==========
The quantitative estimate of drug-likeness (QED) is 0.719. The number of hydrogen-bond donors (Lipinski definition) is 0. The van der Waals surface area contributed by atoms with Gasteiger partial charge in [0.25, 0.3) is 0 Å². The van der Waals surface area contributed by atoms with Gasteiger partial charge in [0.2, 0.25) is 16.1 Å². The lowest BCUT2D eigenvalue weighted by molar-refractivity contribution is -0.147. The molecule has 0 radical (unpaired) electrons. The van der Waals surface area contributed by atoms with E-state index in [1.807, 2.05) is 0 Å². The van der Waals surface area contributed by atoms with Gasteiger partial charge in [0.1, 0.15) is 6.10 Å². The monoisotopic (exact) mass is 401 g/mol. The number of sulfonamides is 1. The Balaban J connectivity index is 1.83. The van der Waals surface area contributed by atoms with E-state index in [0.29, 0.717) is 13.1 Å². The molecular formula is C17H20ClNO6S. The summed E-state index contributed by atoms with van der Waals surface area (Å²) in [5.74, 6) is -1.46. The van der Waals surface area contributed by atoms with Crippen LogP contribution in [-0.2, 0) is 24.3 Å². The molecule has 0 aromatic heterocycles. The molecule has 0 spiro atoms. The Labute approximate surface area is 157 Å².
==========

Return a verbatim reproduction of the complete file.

The quantitative estimate of drug-likeness (QED) is 0.719. The number of hydrogen-bond donors (Lipinski definition) is 0. The van der Waals surface area contributed by atoms with Gasteiger partial charge in [0.25, 0.3) is 0 Å². The van der Waals surface area contributed by atoms with Gasteiger partial charge in [0.2, 0.25) is 16.1 Å². The lowest BCUT2D eigenvalue weighted by molar-refractivity contribution is -0.147. The molecule has 0 radical (unpaired) electrons. The van der Waals surface area contributed by atoms with E-state index in [1.807, 2.05) is 0 Å². The van der Waals surface area contributed by atoms with Gasteiger partial charge in [0.1, 0.15) is 6.10 Å². The monoisotopic (exact) mass is 401 g/mol. The number of sulfonamides is 1. The Balaban J connectivity index is 1.83. The van der Waals surface area contributed by atoms with E-state index in [0.29, 0.717) is 13.1 Å². The molecular formula is C17H20ClNO6S. The summed E-state index contributed by atoms with van der Waals surface area (Å²) in [5.74, 6) is -1.46. The van der Waals surface area contributed by atoms with Crippen LogP contribution in [-0.2, 0) is 24.3 Å². The molecule has 0 aromatic heterocycles. The molecule has 0 spiro atoms. The Labute approximate surface area is 157 Å².